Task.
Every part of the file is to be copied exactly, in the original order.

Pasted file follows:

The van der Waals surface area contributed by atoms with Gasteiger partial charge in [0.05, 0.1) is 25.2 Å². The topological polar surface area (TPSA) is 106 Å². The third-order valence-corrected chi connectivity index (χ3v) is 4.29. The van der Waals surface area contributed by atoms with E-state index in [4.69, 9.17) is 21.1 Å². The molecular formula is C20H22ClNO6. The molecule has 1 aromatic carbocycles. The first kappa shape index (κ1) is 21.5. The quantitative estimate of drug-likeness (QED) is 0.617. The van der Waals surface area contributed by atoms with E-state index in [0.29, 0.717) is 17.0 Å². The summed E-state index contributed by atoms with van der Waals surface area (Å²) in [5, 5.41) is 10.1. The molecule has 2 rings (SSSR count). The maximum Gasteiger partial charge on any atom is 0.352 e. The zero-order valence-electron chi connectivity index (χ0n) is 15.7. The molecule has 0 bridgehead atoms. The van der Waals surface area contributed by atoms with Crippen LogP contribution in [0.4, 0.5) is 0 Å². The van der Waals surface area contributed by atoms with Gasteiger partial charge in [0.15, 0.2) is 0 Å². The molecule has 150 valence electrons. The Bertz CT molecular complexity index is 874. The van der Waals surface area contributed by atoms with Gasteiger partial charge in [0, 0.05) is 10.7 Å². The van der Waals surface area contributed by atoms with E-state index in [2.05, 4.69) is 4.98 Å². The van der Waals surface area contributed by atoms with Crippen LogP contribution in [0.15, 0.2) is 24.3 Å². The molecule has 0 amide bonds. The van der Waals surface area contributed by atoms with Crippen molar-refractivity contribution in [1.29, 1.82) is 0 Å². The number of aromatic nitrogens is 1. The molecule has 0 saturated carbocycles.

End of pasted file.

The van der Waals surface area contributed by atoms with Gasteiger partial charge in [0.05, 0.1) is 25.2 Å². The topological polar surface area (TPSA) is 106 Å². The third-order valence-corrected chi connectivity index (χ3v) is 4.29. The van der Waals surface area contributed by atoms with E-state index in [4.69, 9.17) is 21.1 Å². The molecular formula is C20H22ClNO6. The molecule has 1 aromatic carbocycles. The first kappa shape index (κ1) is 21.5. The quantitative estimate of drug-likeness (QED) is 0.617. The van der Waals surface area contributed by atoms with E-state index in [0.29, 0.717) is 17.0 Å². The summed E-state index contributed by atoms with van der Waals surface area (Å²) in [5, 5.41) is 10.1. The molecule has 2 rings (SSSR count). The maximum Gasteiger partial charge on any atom is 0.352 e. The zero-order valence-electron chi connectivity index (χ0n) is 15.7. The molecule has 0 bridgehead atoms. The van der Waals surface area contributed by atoms with Crippen LogP contribution in [0.4, 0.5) is 0 Å². The van der Waals surface area contributed by atoms with Gasteiger partial charge in [0.15, 0.2) is 0 Å². The molecule has 150 valence electrons. The Bertz CT molecular complexity index is 874. The van der Waals surface area contributed by atoms with Gasteiger partial charge in [0, 0.05) is 10.7 Å². The van der Waals surface area contributed by atoms with E-state index in [2.05, 4.69) is 4.98 Å². The van der Waals surface area contributed by atoms with Crippen LogP contribution in [0.15, 0.2) is 24.3 Å². The molecule has 0 amide bonds. The van der Waals surface area contributed by atoms with Crippen molar-refractivity contribution in [1.29, 1.82) is 0 Å². The number of aromatic nitrogens is 1. The molecule has 0 saturated carbocycles.